Today, in a strange reversal, black athletes dominate professional football and basketball, and Latino and now Asian players are the new kids in professional baseball.  But maybe it is not so unusual. It is still white men, for the most part, who are the team owners and financiers—the “Romans” watching the Christians and lions battle it out in the arena, cutting the deals, writing the treaties.

I don’t know what it will take to get past all of this? I put my faith in women and children. Women, including black and brown women, are running for political office. Women are talking about the powerful men who harass and abuse them. Women, having crept through the hole afforded them by Title 9, are becoming doctors, lawyers, executives, plumbers and electricians.

And children are marching against the NRA, taking on one of the most fiercely white-male dominated organizations in the country. (I cannot resist mentioning the draft deferments handed out to NRA exec Wayne La Pierre and President Donald Trump. It is so consistent with reducing risks and handing out rewards to the right kind of white men at the expense of boys and men of color and women in general.)

More importantly, children are fearlessly expressing their sexuality and marrying people from other tribes. And this is the real hope. As more and more of us have openly gay people in our families and among close acquaintances, the tolerance for gays is growing—even evangelical Christians under 40 seem to accept the fact.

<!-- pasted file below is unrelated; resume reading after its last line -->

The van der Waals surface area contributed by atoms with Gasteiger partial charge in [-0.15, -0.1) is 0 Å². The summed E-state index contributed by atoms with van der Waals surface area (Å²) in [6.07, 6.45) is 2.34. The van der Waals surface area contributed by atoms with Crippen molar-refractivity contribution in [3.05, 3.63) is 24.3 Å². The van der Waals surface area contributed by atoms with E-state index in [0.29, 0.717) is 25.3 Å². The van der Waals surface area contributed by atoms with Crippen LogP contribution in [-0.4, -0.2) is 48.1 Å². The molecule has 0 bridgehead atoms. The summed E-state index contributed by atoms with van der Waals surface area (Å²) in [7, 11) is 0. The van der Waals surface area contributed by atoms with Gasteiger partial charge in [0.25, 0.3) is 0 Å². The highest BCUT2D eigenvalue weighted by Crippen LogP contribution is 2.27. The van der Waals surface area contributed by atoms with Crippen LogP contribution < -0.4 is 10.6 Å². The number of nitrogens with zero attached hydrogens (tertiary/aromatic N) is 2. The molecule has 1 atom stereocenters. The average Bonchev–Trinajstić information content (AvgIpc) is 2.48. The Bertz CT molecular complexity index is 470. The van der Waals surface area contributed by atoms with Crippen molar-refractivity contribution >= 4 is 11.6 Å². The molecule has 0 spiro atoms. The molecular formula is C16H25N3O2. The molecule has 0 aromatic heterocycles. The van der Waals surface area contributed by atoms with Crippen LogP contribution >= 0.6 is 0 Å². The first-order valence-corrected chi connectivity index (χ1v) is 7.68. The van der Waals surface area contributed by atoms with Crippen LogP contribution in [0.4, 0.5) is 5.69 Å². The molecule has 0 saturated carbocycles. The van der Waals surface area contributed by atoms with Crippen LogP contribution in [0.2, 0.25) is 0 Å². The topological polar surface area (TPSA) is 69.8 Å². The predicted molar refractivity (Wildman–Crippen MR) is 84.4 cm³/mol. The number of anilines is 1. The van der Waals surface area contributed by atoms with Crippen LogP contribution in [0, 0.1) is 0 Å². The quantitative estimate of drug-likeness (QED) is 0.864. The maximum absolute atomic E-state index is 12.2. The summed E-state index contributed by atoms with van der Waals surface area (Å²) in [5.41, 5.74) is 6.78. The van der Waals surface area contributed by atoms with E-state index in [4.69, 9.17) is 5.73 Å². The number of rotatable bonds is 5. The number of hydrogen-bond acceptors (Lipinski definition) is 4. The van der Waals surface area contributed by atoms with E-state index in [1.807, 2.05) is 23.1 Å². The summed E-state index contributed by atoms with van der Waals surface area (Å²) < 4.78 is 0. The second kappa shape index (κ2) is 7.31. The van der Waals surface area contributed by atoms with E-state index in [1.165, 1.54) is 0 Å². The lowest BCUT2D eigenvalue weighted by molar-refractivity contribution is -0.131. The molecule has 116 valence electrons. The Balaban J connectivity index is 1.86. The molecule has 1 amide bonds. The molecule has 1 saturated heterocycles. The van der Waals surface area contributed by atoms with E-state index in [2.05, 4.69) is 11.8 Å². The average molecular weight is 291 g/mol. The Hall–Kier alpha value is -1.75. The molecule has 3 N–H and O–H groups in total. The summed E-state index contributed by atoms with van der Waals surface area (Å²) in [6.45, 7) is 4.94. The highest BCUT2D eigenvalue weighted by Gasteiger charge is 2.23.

More and more of us having rainbow marriages among our networks of family and friends seems the only practical remedy to the reign of white American men.

The trick now will be to get to there without losing the traditions and knowledge held onto tenaciously, against overwhelming odds, by the African-Americans, Latinos, south and east Asians, and American Indians among us. The more important marriages are of modern technology with ancient wisdom, the nurturing of women with public and private leadership, and the health of the public space—indeed, the planet—with the needs and freedoms of individuals.

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Monday, March 12, 2018


When I first heard the news about Sherman Alexie’s treatment of women—especially of Native women writers—I thought immediately of Bill Clinton. Poor kid from wrong side of tracks with extraordinary smarts fights his way up the white male-dominated American ladder of success.  And decides he deserves what those already at the top by dint of birth, family, and place of origin effortlessly have.